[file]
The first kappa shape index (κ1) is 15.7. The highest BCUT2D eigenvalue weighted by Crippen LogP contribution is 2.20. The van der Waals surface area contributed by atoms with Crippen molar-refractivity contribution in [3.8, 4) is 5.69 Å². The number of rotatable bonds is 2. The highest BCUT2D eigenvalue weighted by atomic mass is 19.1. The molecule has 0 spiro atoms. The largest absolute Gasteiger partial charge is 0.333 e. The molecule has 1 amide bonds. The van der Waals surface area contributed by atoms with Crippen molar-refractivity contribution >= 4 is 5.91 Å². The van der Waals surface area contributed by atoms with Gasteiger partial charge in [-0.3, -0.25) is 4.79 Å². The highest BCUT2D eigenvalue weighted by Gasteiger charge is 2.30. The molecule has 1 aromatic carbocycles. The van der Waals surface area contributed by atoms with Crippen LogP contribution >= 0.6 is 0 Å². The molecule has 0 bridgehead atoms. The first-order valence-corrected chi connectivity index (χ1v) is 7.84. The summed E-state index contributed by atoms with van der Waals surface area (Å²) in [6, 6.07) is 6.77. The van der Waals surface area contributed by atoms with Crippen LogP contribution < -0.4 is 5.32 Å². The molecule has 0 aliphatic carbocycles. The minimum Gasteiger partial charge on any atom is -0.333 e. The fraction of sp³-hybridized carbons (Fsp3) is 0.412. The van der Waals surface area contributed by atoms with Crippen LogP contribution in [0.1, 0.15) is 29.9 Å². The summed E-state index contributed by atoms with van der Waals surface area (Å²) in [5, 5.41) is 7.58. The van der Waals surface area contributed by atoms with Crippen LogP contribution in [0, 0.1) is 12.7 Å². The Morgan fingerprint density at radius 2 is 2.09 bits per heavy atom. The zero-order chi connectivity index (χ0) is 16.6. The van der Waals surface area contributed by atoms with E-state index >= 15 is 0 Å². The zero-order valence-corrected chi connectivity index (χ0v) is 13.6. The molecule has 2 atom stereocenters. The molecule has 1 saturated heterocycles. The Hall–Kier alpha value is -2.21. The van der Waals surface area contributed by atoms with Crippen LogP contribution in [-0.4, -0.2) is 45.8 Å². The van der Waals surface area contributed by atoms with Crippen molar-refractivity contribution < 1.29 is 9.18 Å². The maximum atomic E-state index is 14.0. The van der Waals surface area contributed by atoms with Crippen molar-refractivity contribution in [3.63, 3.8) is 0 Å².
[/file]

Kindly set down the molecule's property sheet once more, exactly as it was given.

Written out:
The first kappa shape index (κ1) is 15.7. The highest BCUT2D eigenvalue weighted by Crippen LogP contribution is 2.20. The van der Waals surface area contributed by atoms with Crippen molar-refractivity contribution in [3.8, 4) is 5.69 Å². The number of rotatable bonds is 2. The highest BCUT2D eigenvalue weighted by atomic mass is 19.1. The molecule has 0 spiro atoms. The largest absolute Gasteiger partial charge is 0.333 e. The molecule has 1 amide bonds. The van der Waals surface area contributed by atoms with Crippen molar-refractivity contribution >= 4 is 5.91 Å². The van der Waals surface area contributed by atoms with Gasteiger partial charge in [-0.3, -0.25) is 4.79 Å². The highest BCUT2D eigenvalue weighted by Gasteiger charge is 2.30. The molecule has 1 aromatic carbocycles. The van der Waals surface area contributed by atoms with Crippen LogP contribution >= 0.6 is 0 Å². The molecule has 0 bridgehead atoms. The first-order valence-corrected chi connectivity index (χ1v) is 7.84. The summed E-state index contributed by atoms with van der Waals surface area (Å²) in [6, 6.07) is 6.77. The van der Waals surface area contributed by atoms with Crippen LogP contribution < -0.4 is 5.32 Å². The molecule has 0 aliphatic carbocycles. The minimum Gasteiger partial charge on any atom is -0.333 e. The fraction of sp³-hybridized carbons (Fsp3) is 0.412. The van der Waals surface area contributed by atoms with Crippen LogP contribution in [0.1, 0.15) is 29.9 Å². The summed E-state index contributed by atoms with van der Waals surface area (Å²) in [5, 5.41) is 7.58. The van der Waals surface area contributed by atoms with Crippen LogP contribution in [0, 0.1) is 12.7 Å². The Morgan fingerprint density at radius 2 is 2.09 bits per heavy atom. The zero-order chi connectivity index (χ0) is 16.6. The van der Waals surface area contributed by atoms with E-state index >= 15 is 0 Å². The zero-order valence-corrected chi connectivity index (χ0v) is 13.6. The molecule has 2 atom stereocenters. The molecule has 1 saturated heterocycles. The Hall–Kier alpha value is -2.21. The van der Waals surface area contributed by atoms with Crippen LogP contribution in [-0.4, -0.2) is 45.8 Å². The van der Waals surface area contributed by atoms with Crippen molar-refractivity contribution < 1.29 is 9.18 Å². The maximum atomic E-state index is 14.0. The van der Waals surface area contributed by atoms with Crippen molar-refractivity contribution in [3.63, 3.8) is 0 Å².